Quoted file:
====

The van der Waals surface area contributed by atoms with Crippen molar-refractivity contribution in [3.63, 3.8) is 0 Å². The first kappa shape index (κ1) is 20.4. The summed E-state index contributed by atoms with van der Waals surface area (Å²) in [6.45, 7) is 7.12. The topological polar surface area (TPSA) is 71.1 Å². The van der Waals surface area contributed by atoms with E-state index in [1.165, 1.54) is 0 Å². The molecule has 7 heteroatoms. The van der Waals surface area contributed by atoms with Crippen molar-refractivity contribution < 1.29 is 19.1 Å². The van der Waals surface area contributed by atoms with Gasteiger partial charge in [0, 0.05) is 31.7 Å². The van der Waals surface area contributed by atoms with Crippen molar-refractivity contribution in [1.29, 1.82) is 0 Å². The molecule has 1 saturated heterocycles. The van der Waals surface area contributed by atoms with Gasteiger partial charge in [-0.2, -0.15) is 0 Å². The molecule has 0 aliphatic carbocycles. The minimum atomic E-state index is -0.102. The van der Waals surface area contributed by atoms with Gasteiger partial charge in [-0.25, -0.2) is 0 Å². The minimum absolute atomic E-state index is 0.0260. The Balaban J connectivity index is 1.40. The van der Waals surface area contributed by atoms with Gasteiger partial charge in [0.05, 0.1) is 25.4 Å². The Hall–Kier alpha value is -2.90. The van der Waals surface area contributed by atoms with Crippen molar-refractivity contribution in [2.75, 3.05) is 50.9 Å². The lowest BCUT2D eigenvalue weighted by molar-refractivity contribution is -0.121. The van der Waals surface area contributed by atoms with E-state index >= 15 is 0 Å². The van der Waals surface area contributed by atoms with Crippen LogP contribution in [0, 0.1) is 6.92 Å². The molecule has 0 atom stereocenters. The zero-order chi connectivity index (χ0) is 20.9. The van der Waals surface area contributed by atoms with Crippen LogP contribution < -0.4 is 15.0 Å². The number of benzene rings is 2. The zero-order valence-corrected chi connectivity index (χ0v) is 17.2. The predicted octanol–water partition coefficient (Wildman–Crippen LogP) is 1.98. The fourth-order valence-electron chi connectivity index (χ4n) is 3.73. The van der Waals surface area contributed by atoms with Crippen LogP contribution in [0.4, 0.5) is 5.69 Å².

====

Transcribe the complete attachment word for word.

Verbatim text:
The van der Waals surface area contributed by atoms with Crippen molar-refractivity contribution in [3.63, 3.8) is 0 Å². The first kappa shape index (κ1) is 20.4. The summed E-state index contributed by atoms with van der Waals surface area (Å²) in [6.45, 7) is 7.12. The topological polar surface area (TPSA) is 71.1 Å². The van der Waals surface area contributed by atoms with E-state index in [1.165, 1.54) is 0 Å². The molecule has 7 heteroatoms. The van der Waals surface area contributed by atoms with Crippen molar-refractivity contribution < 1.29 is 19.1 Å². The van der Waals surface area contributed by atoms with Gasteiger partial charge in [0, 0.05) is 31.7 Å². The van der Waals surface area contributed by atoms with Crippen molar-refractivity contribution in [1.29, 1.82) is 0 Å². The molecule has 1 saturated heterocycles. The van der Waals surface area contributed by atoms with Gasteiger partial charge in [-0.2, -0.15) is 0 Å². The molecule has 0 aliphatic carbocycles. The minimum atomic E-state index is -0.102. The van der Waals surface area contributed by atoms with Gasteiger partial charge in [-0.25, -0.2) is 0 Å². The minimum absolute atomic E-state index is 0.0260. The Balaban J connectivity index is 1.40. The van der Waals surface area contributed by atoms with Gasteiger partial charge in [0.05, 0.1) is 25.4 Å². The Hall–Kier alpha value is -2.90. The van der Waals surface area contributed by atoms with Crippen molar-refractivity contribution in [2.75, 3.05) is 50.9 Å². The lowest BCUT2D eigenvalue weighted by molar-refractivity contribution is -0.121. The van der Waals surface area contributed by atoms with E-state index >= 15 is 0 Å². The van der Waals surface area contributed by atoms with Crippen LogP contribution in [0, 0.1) is 6.92 Å². The molecule has 0 atom stereocenters. The zero-order chi connectivity index (χ0) is 20.9. The van der Waals surface area contributed by atoms with Crippen LogP contribution < -0.4 is 15.0 Å². The number of benzene rings is 2. The zero-order valence-corrected chi connectivity index (χ0v) is 17.2. The predicted octanol–water partition coefficient (Wildman–Crippen LogP) is 1.98. The fourth-order valence-electron chi connectivity index (χ4n) is 3.73. The van der Waals surface area contributed by atoms with Crippen LogP contribution in [0.4, 0.5) is 5.69 Å².